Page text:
This morning in the sacristy before Mass, the girls serving Mass were visiting with each other.
“My genuflection yesterday was perfect!”
“Yes, and my flames are beautiful!” (She was talking about how she was holding the candle!)
There was no competition in the kids, but only pride in the way they were attending to the little things in the liturgy. In fact, it is generally by attending to the little things in the liturgy—by doing them to the best of our ability and peering into them as into a mystery—that we express and experience reverence for Christ.
A wise old spiritual director at the North American College once gave a conference on the Mass. He quoted a short book by the scholar Jeremy Driscoll titled “What Happens at Mass.” Father told us that the better title would be “
Happens at Mass.”
All of the little things are not so much about
what we do
whom we are serving
, who is coming to be present to us.
The reason for every detail of the sacred rites of the Church, no matter how small, is Christ
. The more we are attentive to Him in the small things, the greater our encounter with the living God can be.
There are two attitudes that can hinder this sense of awe and encounter discovered in the small things of the liturgy. One is a focus on minutiae of the liturgy without discovering their meaning, without finding Christ within them. Celebrating this way gets caught on the externals of celebration without the interiority of a heart focused on Christ.
Pope Francis notes this danger in his recent exhortation “Evangelii Gaudium:”
“The Synod of Bishops asked that the faithful be helped to make their interior dispositions correspond to their gestures and words. Otherwise, however carefully planned and executed our liturgies may be, they would risk falling into a certain ritualism.”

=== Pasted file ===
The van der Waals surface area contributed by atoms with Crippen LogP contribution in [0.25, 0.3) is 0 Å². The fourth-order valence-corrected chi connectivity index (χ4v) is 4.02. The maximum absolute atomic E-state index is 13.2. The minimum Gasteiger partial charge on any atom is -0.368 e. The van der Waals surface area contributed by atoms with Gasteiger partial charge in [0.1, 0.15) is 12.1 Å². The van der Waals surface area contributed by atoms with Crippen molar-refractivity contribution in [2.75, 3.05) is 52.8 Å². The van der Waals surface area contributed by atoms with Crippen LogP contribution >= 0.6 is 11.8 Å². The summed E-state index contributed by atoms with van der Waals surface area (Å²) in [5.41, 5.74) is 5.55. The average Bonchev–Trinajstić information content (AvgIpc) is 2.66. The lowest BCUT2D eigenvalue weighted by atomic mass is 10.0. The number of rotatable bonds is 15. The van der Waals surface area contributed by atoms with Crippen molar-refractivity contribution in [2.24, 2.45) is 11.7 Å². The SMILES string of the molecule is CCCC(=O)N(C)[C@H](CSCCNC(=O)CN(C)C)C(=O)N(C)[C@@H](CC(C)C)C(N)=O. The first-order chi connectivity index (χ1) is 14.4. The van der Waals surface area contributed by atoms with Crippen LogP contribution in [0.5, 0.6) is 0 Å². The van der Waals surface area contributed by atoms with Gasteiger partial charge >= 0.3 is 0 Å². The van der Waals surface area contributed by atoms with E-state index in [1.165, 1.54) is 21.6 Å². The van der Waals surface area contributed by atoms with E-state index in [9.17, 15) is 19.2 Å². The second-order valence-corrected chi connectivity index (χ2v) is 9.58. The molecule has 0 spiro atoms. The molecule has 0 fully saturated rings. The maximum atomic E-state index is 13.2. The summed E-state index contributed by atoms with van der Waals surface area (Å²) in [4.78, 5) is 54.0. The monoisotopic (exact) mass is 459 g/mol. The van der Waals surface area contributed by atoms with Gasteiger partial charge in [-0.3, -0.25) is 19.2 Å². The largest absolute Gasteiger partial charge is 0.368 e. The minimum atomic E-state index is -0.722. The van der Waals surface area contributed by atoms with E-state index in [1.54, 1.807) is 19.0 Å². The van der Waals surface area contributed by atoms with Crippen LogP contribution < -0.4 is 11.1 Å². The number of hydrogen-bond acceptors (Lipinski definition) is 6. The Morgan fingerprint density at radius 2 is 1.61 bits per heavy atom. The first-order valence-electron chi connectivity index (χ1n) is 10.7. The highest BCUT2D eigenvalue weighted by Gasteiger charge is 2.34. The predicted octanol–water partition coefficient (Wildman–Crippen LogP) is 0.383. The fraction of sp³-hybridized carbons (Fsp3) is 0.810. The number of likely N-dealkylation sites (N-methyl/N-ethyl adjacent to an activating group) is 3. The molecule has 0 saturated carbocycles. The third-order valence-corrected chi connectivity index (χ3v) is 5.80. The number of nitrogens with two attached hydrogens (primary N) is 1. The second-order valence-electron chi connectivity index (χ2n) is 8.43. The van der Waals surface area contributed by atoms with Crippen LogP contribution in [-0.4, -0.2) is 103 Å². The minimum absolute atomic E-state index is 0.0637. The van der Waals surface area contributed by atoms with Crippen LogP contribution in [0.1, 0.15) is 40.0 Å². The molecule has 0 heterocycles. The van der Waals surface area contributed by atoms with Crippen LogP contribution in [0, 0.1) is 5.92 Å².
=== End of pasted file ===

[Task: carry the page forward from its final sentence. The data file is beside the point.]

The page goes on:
Without interiority, attention to detail gets caught up in exteriors – we might call it “stuffy.” The solution for this difficulty is not to abandon cure of the small things, but to seek
that correspond to the actions.
The other attitude that can tear us away from encounter with Christ is perhaps a fruit of what Pope Francis comments on in the above quotation. If liturgy does at times fall into a “certain ritualism,” there can develop an attitude that becomes dissatisfied with the small details. When liturgy has been experienced as only exterior, there can be a desire to cast off the trappings. The result, though, is not a more fervent encounter with Christ. Often, this approach to liturgy is simply “folksy,” and loses a sense of the sacred.
Pope Francis also warns against this in a recent homily given in his private chapel:
“The liturgical celebration is not a social act, a good social act; it is not a gathering of believers to pray together. It is another thing. In the liturgy, God is present… [At Mass,] the presence of the Lord is real, very real.”
Liturgy really is about the little things. How we hold our hands, the way we take care of altar linens, the vestments, care for the sacred vessels, and so many other details—they all really do matter. They matter a great deal! Not because any of these little things are fulfilling in themselves, but because the little things lift us out of the ordinary to the special actions of the liturgy. Through them, we encounter God!
Let’s beg God to give us again a sense of the sacred—a sense of mystery. Why don’t we ask him to give us the same joy the girls at Mass had this morning? When we do our part in the liturgy well—especially when the exterior actions render our flames more beautiful—the flames of God’s love burn radiantly in our hearts.
“We will do well today to ask the Lord to give us all this 'sense of the sacred,' this sense that we understand that it is one thing to pray at home, pray at church, pray the rosary, pray many beautiful prayers, do the Way of the Cross, so many beautiful things, read the Bible ... and another to celebrate the Eucharist. In the celebration we enter into the mystery of God, on that path that we cannot control: only He is the One, He is the glory, He is the all powerful, He is everything. We ask for this grace that the Lord teach us to enter into the mystery of God”
-Pope Francis, Feb. 10, 2014